Passing Game State Information to Widget Blueprint (UMG Menu) Good Practice

Hi everyone could someone please help me with a recommendation on a good practice for passing game state information from CPP to a UMG Menu (Widget Blueprint)? Being fairly new to the engine & CPP I am hesitant to try a method that may not be optimal for performance or ease of later development and use. I did find this nice tutorial by Rama that seems to cover what I might be looking for, but I am wondering what tradeoffs may exist by using this approach.

Looking at the shooter game project I see an namespace containing an enum that seems to provide a basic set of game states that I would like to use something similar to for menu decisions in blueprints.

namespace EShooterMatchState
	enum Type

Are there other popular ways that I may be missing to communicate game state information from CPP to widget blueprints? Thank you in advance for any assistance with these questions.

That’s a pretty open-ended question. It depends on what you want to do with this game state information.

Do you want to display to the user whether a match is started or not? Any user-facing text should be passed using FText (and UMG text blocks will request such), so an enum would not be helpful. It would be easy, however, to create an array mapping your enum values to text values.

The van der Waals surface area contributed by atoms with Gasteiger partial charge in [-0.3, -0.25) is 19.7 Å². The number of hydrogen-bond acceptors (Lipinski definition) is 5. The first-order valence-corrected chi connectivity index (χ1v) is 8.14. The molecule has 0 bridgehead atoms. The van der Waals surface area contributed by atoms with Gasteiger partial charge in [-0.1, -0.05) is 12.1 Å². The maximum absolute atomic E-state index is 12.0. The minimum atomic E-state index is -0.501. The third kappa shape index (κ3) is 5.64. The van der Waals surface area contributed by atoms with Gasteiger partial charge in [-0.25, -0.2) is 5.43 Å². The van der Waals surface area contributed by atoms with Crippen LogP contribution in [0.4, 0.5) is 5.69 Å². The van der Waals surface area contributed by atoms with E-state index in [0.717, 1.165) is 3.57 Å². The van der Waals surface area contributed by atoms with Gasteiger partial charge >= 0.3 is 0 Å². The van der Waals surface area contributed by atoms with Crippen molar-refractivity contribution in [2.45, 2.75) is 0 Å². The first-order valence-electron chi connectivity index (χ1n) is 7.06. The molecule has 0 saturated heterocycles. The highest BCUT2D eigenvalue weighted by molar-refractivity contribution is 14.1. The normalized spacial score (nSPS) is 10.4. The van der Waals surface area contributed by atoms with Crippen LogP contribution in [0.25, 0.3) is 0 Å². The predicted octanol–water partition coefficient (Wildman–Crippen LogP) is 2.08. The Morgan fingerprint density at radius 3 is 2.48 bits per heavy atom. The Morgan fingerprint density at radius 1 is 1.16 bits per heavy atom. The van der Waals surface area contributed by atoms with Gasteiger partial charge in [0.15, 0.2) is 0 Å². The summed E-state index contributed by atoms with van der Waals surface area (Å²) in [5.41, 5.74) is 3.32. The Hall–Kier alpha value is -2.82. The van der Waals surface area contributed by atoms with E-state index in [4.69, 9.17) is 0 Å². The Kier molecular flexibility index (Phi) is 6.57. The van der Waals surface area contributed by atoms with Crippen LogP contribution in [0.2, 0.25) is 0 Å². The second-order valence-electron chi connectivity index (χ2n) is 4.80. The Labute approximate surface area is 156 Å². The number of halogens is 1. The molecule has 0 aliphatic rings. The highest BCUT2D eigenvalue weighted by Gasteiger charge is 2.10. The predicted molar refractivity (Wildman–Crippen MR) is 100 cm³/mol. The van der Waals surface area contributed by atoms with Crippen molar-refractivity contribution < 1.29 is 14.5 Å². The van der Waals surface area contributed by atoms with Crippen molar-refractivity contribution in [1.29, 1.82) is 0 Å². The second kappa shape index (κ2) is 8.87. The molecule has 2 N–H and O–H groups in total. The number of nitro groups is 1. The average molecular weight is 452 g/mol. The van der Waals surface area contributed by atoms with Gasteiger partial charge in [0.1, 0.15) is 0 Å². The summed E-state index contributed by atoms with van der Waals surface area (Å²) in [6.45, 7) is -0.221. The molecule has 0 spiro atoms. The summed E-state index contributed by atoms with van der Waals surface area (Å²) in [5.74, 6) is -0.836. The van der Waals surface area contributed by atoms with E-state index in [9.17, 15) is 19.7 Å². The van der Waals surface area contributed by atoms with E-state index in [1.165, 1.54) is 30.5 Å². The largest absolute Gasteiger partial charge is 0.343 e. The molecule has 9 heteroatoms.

Thank you cmartel for replying. At some point I would like to implement passing text along, although in this case I would simply want to pass basic information for the purpose of knowing which menu/UI should be displayed by default.

I think you can refer to this Basically, you create your own class in C++ extending UUserWidget, expose variables that you want by making them UPROPERTY(), then create your UMG blueprint extending that class. The blueprint will be able to access all variables you exposed from the C++ class.

Then yes, tagging the enum with UENUM( BlueprintType ) will allow it to be passed to/from UMG and other blueprints.

The larger topic is how to communicate with UMG, and that will depend mostly on what you’re most comfortable with. You can create a 100% blueprint UMG widget and provide it with some class to query, or you can create a native C++ base class for a UMG widget and move a fair amount of UMG logic to native.